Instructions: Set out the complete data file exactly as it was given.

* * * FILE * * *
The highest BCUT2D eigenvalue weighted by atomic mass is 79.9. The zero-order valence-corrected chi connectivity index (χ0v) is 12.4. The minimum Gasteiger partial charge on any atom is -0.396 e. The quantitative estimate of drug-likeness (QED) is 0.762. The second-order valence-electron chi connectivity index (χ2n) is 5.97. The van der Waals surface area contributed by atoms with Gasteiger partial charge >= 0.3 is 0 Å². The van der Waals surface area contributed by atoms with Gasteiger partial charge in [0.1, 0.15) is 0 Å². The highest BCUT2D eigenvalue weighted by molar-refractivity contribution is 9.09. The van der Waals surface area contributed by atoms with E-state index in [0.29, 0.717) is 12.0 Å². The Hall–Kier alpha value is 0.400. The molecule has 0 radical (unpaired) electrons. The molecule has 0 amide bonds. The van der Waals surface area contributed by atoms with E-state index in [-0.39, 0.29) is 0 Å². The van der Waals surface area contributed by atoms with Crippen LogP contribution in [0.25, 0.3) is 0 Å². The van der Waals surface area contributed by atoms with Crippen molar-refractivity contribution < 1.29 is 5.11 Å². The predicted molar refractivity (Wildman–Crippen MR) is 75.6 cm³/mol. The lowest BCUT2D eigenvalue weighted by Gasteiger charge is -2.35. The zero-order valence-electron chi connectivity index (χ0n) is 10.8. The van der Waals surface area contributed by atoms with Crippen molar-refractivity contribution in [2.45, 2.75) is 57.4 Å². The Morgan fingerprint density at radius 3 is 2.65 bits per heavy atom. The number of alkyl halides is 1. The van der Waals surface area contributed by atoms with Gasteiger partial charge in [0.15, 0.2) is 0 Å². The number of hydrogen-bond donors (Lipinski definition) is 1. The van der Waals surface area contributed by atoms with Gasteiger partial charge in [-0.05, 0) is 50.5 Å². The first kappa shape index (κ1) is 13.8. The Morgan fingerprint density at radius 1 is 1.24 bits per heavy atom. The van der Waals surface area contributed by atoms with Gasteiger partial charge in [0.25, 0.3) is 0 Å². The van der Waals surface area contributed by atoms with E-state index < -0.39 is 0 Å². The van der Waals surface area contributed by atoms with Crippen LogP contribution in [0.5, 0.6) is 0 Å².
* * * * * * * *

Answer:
The highest BCUT2D eigenvalue weighted by atomic mass is 79.9. The zero-order valence-corrected chi connectivity index (χ0v) is 12.4. The minimum Gasteiger partial charge on any atom is -0.396 e. The quantitative estimate of drug-likeness (QED) is 0.762. The second-order valence-electron chi connectivity index (χ2n) is 5.97. The van der Waals surface area contributed by atoms with Gasteiger partial charge >= 0.3 is 0 Å². The van der Waals surface area contributed by atoms with Gasteiger partial charge in [0.1, 0.15) is 0 Å². The highest BCUT2D eigenvalue weighted by molar-refractivity contribution is 9.09. The van der Waals surface area contributed by atoms with E-state index in [0.29, 0.717) is 12.0 Å². The Hall–Kier alpha value is 0.400. The molecule has 0 radical (unpaired) electrons. The molecule has 0 amide bonds. The van der Waals surface area contributed by atoms with E-state index in [-0.39, 0.29) is 0 Å². The van der Waals surface area contributed by atoms with Crippen LogP contribution in [0.25, 0.3) is 0 Å². The van der Waals surface area contributed by atoms with Crippen molar-refractivity contribution < 1.29 is 5.11 Å². The predicted molar refractivity (Wildman–Crippen MR) is 75.6 cm³/mol. The lowest BCUT2D eigenvalue weighted by Gasteiger charge is -2.35. The zero-order valence-electron chi connectivity index (χ0n) is 10.8. The van der Waals surface area contributed by atoms with Crippen molar-refractivity contribution in [2.45, 2.75) is 57.4 Å². The Morgan fingerprint density at radius 3 is 2.65 bits per heavy atom. The number of alkyl halides is 1. The van der Waals surface area contributed by atoms with Gasteiger partial charge in [0.15, 0.2) is 0 Å². The number of hydrogen-bond donors (Lipinski definition) is 1. The van der Waals surface area contributed by atoms with Gasteiger partial charge in [-0.05, 0) is 50.5 Å². The first kappa shape index (κ1) is 13.8. The Morgan fingerprint density at radius 1 is 1.24 bits per heavy atom. The van der Waals surface area contributed by atoms with Gasteiger partial charge in [0.25, 0.3) is 0 Å². The van der Waals surface area contributed by atoms with E-state index < -0.39 is 0 Å². The van der Waals surface area contributed by atoms with Crippen LogP contribution in [0.5, 0.6) is 0 Å².